voice for democracy

The growing high command culture: A challenge for inner-party democracy in India – Observer Research Foundation

The balance between keeping party unity while allowing state leaders autonomy has proven to be a tricky and difficult task
A series of leadership changes in multiple states involving the two main national parties— Bharatiya Janata Party (BJP) and Indian National Congress (INC)—continues to dominate national headlines. Over the past few months, the BJP has changed at least three sitting chief ministers in Uttarakhand, Gujarat, and Karnataka before the end of their tenures. The Congress has been in the news recently as its veteran and most popular leader, Amarinder Singh in Punjab, had to step down and was replaced by the first Dalit Sikh Chief Minister, Charanjit Singh Channi. The INC faces similar challenges of leadership transition in Rajasthan and Chhattisgarh, where the issues are snowballing into a major crisis. At the root of these challenges is the ‘high command’ culture, in which the topmost national leadership of the political parties tightly controls the lower echelons, eroding the autonomy of the state units.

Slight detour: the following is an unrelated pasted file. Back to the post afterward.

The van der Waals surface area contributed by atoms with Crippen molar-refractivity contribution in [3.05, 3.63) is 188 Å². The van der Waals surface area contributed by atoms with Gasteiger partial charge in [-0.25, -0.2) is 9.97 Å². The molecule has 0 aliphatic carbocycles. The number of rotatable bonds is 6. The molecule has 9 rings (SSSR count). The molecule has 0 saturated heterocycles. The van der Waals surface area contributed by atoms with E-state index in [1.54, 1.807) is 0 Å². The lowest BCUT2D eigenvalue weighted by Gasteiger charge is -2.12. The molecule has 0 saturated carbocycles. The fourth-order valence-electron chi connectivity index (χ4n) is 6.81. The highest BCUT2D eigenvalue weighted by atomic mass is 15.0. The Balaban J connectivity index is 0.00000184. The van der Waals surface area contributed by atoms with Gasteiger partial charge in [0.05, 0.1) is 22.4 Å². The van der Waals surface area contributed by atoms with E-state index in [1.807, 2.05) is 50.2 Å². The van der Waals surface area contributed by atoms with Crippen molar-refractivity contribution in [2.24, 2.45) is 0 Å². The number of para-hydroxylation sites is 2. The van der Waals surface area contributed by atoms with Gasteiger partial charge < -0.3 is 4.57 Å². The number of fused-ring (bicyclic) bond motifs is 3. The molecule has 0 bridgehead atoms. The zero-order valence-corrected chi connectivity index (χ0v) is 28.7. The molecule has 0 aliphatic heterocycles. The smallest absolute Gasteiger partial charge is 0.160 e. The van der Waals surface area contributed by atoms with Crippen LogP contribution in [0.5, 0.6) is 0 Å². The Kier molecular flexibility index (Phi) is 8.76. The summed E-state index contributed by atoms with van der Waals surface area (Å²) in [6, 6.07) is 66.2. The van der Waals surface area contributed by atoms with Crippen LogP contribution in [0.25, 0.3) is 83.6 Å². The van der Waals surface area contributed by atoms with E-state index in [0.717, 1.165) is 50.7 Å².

The inception of the high command culture can be traced back to the early 1970s, after the Congress split in 1969 and Mrs Indira Gandhi’s resounding victory in the 1971 national elections, when the INC came under the strict control of the Gandhi family and continues to remain so till date. As per this, the high command singlehandedly calls the shots regarding all major appointments in the Congress-ruled states and in all of its state units. The BJP, which was earlier known to practise some form of inner-party democracy along with the left parties, is now under the complete control of its charismatic leader, PM Modi and its political strategist, Home Minister Amit Shah. Since their national political consolidation in 2014, they have replicated the high command culture in the party by choosing and discarding chief ministers in most BJP-ruled states at will. Such outright dominance by the highest leadership over the lower echelons of the party is also seen in other major regional parties in the country.